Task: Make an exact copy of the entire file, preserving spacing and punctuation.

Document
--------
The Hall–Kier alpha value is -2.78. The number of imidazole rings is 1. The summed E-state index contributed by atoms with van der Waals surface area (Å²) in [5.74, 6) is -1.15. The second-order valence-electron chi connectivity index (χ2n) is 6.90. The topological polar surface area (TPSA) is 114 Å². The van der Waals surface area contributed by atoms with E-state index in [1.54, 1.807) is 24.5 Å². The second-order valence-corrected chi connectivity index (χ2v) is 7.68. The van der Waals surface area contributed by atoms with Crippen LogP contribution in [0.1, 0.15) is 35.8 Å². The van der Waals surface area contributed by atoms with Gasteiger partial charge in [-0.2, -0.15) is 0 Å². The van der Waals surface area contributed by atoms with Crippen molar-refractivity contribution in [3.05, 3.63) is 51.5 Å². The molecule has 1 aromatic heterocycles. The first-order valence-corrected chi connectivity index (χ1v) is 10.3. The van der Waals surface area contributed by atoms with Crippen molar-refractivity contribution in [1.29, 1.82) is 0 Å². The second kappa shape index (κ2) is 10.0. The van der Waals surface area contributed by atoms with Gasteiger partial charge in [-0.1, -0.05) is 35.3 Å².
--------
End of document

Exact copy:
The Hall–Kier alpha value is -2.78. The number of imidazole rings is 1. The summed E-state index contributed by atoms with van der Waals surface area (Å²) in [5.74, 6) is -1.15. The second-order valence-electron chi connectivity index (χ2n) is 6.90. The topological polar surface area (TPSA) is 114 Å². The van der Waals surface area contributed by atoms with E-state index in [1.54, 1.807) is 24.5 Å². The second-order valence-corrected chi connectivity index (χ2v) is 7.68. The van der Waals surface area contributed by atoms with Crippen LogP contribution in [0.1, 0.15) is 35.8 Å². The van der Waals surface area contributed by atoms with Gasteiger partial charge in [-0.2, -0.15) is 0 Å². The van der Waals surface area contributed by atoms with Crippen molar-refractivity contribution in [3.05, 3.63) is 51.5 Å². The molecule has 1 aromatic heterocycles. The first-order valence-corrected chi connectivity index (χ1v) is 10.3. The van der Waals surface area contributed by atoms with Crippen molar-refractivity contribution in [1.29, 1.82) is 0 Å². The second kappa shape index (κ2) is 10.0. The van der Waals surface area contributed by atoms with Gasteiger partial charge in [-0.1, -0.05) is 35.3 Å².